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Military Troops Request Fewer Absentee Ballots


It's MORNING EDITION from NPR News. I'm Renee Montagne.


And I'm Steve Inskeep. Good morning.

Compared with 2008, far fewer American troops are asking for absentee ballots this fall. A new report blames the Pentagon for failing to provide enough help. The Department of Defense says the figures do not reflect the efforts it's making. NPR's Larry Abramson reports.

LARRY ABRAMSON, BYLINE: Eric Eversole of the Military Voter Protection Project says if you compare requests for absentee ballots in 2008 and 2012, there's a clear trend.

ERIC EVERSOLE: Florida and Ohio, both of those have seen a 70 percent decrease from the total number of absentee ballots requested in 2008.

ABRAMSON: Eversole says there are similar declines in other key states - North Carolina and Virginia. The Military Voter Protection Project released a report this week charging military voter participation for this year will almost certainly fall well short of the last presidential election. That's disappointing, Eversole says, because in 2009 Congress ordered the Pentagon to open up voter assistance offices on nearly every military base. He alleges that the Pentagon's efforts are inadequate and led directly to this decline.

EVERSOLE: One, you didn't implement the federal law that Congress told you to implement. And two, you're not getting the same level of emphasis that you have in past elections.

ABRAMSON: A recent report from the Pentagon's own inspector general found other problems with voter outreach efforts by the military. But the Pentagon bristles at suggestions that it is ignoring the will of Congress. At a briefing earlier this week, spokesman George Little said it's misleading to compare 2008 numbers with today's. Many military voters, he says, are now back home from service in Iraq and Afghanistan.

GEORGE LITTLE: Just as an example, the Virginia National Guard, as I understand it, has all units home for the first time in 10 years.

ABRAMSON: So they may not be voting absentee any longer. And there are other factors. Some point to the candidacy of a war hero, John McCain, as a reason for more military votes in 2008. Or participation could have been higher because of Barack Obama's historic run. The Pentagon does not track how service members vote.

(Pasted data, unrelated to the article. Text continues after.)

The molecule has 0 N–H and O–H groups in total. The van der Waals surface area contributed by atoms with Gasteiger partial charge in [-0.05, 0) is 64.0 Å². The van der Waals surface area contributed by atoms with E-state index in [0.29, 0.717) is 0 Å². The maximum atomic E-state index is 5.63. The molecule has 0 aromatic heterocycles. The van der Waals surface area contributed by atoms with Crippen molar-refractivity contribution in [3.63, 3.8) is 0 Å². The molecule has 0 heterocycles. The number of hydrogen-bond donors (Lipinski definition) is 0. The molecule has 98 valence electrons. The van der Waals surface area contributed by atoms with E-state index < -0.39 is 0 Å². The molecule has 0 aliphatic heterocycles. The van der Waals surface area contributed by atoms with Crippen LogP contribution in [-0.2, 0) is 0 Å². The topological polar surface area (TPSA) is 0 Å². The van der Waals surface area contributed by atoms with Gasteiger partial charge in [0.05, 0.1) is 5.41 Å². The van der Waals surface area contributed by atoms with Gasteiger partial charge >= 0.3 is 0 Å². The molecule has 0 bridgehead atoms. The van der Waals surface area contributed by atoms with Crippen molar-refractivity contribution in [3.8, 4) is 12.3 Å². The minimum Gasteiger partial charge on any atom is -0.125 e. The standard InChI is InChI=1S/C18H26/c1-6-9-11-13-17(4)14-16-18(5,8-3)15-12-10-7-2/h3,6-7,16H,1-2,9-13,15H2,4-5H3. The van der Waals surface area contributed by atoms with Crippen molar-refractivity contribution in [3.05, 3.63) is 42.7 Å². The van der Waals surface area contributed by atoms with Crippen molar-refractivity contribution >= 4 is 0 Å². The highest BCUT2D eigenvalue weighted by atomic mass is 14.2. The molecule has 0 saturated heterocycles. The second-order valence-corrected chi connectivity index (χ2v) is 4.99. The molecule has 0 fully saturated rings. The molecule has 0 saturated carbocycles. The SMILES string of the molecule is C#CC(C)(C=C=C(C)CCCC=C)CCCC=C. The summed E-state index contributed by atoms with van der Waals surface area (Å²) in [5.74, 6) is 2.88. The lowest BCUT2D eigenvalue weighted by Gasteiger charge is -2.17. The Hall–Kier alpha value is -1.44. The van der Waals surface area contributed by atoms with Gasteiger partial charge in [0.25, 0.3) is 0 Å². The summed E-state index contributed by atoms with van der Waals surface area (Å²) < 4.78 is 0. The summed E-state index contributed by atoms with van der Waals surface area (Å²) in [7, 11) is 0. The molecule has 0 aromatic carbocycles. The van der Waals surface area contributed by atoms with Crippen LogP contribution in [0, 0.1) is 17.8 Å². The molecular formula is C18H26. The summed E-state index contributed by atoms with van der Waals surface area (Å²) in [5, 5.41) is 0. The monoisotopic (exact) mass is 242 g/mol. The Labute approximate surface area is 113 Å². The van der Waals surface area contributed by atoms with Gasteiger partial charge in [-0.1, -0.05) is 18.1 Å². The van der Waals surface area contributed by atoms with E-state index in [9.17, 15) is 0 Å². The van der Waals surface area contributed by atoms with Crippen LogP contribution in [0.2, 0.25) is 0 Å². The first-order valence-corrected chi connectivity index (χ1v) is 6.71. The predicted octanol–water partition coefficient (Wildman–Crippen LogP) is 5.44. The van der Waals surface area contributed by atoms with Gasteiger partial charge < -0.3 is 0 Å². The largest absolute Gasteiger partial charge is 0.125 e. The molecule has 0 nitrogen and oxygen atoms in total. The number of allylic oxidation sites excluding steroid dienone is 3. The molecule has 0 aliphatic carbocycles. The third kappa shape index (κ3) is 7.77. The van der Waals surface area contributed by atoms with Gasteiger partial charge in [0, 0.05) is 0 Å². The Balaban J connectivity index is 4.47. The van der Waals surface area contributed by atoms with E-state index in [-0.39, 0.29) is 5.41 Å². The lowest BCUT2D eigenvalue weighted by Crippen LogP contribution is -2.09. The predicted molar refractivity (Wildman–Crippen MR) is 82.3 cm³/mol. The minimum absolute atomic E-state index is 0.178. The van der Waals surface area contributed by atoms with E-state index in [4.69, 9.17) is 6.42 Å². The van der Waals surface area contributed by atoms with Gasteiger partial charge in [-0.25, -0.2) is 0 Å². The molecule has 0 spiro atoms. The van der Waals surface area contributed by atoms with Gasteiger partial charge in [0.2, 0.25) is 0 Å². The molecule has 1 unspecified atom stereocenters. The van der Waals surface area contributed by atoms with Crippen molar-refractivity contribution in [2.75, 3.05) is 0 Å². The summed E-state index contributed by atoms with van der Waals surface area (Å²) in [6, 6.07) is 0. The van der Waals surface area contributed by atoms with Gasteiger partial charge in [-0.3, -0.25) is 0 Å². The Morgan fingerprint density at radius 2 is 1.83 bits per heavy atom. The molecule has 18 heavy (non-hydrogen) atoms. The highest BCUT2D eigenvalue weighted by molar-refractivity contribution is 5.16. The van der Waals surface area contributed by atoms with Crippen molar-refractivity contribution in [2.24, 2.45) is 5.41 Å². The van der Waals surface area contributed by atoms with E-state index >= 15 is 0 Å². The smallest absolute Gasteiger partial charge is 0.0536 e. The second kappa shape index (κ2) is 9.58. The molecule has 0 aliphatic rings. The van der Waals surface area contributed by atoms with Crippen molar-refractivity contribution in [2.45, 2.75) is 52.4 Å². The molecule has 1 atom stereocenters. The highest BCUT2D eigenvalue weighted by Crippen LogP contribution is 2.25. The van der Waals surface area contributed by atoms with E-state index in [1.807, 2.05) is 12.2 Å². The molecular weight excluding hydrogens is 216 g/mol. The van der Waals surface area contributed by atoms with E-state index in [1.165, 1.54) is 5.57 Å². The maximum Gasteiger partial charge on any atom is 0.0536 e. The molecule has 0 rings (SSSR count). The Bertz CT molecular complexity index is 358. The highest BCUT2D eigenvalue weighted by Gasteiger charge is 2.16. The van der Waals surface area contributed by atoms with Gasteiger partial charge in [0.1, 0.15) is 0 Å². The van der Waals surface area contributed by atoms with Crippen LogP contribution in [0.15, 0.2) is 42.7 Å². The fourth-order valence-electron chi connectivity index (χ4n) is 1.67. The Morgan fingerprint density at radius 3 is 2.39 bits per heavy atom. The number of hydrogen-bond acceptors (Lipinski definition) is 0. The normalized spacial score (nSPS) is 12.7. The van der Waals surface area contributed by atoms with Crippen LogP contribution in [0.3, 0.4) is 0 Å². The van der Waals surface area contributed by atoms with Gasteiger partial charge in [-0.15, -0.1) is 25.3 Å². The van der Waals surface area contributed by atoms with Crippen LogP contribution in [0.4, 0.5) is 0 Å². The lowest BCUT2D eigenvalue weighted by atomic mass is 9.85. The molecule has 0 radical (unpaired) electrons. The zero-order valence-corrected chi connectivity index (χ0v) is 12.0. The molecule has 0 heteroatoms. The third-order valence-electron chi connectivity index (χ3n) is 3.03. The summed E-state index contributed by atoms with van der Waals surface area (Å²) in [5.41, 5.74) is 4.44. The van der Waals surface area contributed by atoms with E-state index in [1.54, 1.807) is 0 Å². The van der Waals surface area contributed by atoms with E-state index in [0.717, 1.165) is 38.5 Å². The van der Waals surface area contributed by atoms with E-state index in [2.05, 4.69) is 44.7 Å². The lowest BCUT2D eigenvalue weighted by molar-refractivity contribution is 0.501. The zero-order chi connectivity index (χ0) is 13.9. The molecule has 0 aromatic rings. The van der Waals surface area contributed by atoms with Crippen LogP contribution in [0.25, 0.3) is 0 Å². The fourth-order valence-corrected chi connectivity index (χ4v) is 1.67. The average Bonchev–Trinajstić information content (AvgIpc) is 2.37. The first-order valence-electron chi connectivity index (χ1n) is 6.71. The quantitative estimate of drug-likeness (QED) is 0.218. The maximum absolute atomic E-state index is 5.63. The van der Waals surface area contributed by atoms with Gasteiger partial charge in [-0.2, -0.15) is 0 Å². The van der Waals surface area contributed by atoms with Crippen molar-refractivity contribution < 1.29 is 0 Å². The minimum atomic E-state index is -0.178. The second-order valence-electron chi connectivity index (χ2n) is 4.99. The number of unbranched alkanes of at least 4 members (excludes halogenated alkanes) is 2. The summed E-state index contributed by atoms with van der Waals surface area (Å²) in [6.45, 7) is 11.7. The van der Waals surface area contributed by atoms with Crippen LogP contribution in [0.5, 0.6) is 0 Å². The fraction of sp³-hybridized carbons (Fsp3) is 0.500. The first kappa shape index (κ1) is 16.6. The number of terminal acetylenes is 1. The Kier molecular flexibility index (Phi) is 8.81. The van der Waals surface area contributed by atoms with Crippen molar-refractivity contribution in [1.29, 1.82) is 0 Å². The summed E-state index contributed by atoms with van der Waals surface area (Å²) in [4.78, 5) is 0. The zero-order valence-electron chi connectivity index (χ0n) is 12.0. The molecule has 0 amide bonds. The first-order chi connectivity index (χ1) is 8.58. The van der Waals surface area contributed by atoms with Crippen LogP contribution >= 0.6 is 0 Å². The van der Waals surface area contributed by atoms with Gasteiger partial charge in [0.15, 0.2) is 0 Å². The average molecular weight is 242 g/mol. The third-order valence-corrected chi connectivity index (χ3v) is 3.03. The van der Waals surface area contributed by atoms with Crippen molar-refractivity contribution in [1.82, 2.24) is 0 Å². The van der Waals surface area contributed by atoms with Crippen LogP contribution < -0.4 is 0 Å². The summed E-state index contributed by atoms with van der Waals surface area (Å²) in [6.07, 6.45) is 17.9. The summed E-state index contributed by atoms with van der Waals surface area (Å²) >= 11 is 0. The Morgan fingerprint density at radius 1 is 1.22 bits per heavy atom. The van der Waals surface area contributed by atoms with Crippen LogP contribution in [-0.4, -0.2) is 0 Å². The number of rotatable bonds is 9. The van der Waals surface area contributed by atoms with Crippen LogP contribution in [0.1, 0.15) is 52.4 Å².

Eric Eversole, who put this report together, worked in the Bush administration's Justice Department. He insists this is a non-partisan effort and he's not accusing the administration of trying to skew the election.

EVERSOLE: I see absolutely no signs of any partisan activities as a result of this issue.

ABRAMSON: Meanwhile, the Defense Department says it has bent over backwards to set up voter offices, websites and social media tools to help service members get ballots and vote. Erin Conaton, Undersecretary for Personnel and Readiness, says the Pentagon own numbers show the outreach effort has been a big hit.

ERIN CONATON: Six hundred thousand folks have downloaded absentee voter registration materials from our website.

ABRAMSON: But that measures how many people asked for help. The Pentagon says it can't know how many requested ballots. That's the job of state and county election officials. And Michael McDonald, who teaches at George Mason University, says they are often slow in reporting absentee ballot requests.

MICHAEL MCDONALD: Where election officials are actively updating their data bases, and so they can be tardy in providing that information to the states.

ABRAMSON: So ballots might've been requested, but the data hasn't been reported. McDonald says voters can still request and cast absentee ballots, even by email, so there's plenty of time for the number of military voters to rise.

Larry Abramson, NPR News. Transcript provided by NPR, Copyright NPR.

Larry Abramson is NPR's National Security Correspondent. He covers the Pentagon, as well as issues relating to the thousands of vets returning home from the wars in Afghanistan and Iraq.

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